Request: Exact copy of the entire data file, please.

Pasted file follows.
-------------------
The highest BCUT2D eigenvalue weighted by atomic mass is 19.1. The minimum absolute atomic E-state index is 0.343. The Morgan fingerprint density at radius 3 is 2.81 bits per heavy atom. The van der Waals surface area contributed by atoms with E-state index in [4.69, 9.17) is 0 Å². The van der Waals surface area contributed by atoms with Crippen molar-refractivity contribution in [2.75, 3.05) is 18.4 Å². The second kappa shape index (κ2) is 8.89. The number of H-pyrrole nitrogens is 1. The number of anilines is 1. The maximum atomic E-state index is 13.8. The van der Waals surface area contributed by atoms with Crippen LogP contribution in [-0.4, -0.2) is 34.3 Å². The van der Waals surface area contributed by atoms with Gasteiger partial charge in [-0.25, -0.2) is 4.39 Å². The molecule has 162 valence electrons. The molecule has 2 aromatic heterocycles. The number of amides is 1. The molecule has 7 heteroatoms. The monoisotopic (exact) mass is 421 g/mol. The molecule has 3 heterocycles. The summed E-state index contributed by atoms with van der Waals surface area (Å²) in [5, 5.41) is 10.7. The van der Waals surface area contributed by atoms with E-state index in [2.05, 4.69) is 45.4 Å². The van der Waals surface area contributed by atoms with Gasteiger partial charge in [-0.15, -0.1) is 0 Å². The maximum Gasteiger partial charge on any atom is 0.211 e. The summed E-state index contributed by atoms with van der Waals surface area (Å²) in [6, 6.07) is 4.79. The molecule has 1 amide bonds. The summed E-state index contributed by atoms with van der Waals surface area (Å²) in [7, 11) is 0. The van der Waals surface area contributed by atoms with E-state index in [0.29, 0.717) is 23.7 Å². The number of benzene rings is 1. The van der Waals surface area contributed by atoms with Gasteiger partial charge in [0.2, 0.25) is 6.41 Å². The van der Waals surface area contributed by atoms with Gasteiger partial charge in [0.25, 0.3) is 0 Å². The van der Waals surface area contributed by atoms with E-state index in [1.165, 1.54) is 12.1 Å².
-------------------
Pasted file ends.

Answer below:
The highest BCUT2D eigenvalue weighted by atomic mass is 19.1. The minimum absolute atomic E-state index is 0.343. The Morgan fingerprint density at radius 3 is 2.81 bits per heavy atom. The van der Waals surface area contributed by atoms with E-state index in [4.69, 9.17) is 0 Å². The van der Waals surface area contributed by atoms with Crippen molar-refractivity contribution in [2.75, 3.05) is 18.4 Å². The second kappa shape index (κ2) is 8.89. The number of H-pyrrole nitrogens is 1. The number of anilines is 1. The maximum atomic E-state index is 13.8. The van der Waals surface area contributed by atoms with Crippen LogP contribution in [-0.4, -0.2) is 34.3 Å². The van der Waals surface area contributed by atoms with Gasteiger partial charge in [-0.25, -0.2) is 4.39 Å². The molecule has 162 valence electrons. The molecule has 2 aromatic heterocycles. The number of amides is 1. The molecule has 7 heteroatoms. The monoisotopic (exact) mass is 421 g/mol. The molecule has 3 heterocycles. The summed E-state index contributed by atoms with van der Waals surface area (Å²) in [5, 5.41) is 10.7. The van der Waals surface area contributed by atoms with E-state index in [2.05, 4.69) is 45.4 Å². The van der Waals surface area contributed by atoms with Gasteiger partial charge in [-0.15, -0.1) is 0 Å². The maximum Gasteiger partial charge on any atom is 0.211 e. The summed E-state index contributed by atoms with van der Waals surface area (Å²) in [6, 6.07) is 4.79. The molecule has 1 amide bonds. The summed E-state index contributed by atoms with van der Waals surface area (Å²) in [7, 11) is 0. The van der Waals surface area contributed by atoms with E-state index in [0.29, 0.717) is 23.7 Å². The number of benzene rings is 1. The van der Waals surface area contributed by atoms with Gasteiger partial charge in [0.2, 0.25) is 6.41 Å². The van der Waals surface area contributed by atoms with Gasteiger partial charge in [0.25, 0.3) is 0 Å². The van der Waals surface area contributed by atoms with E-state index in [1.165, 1.54) is 12.1 Å².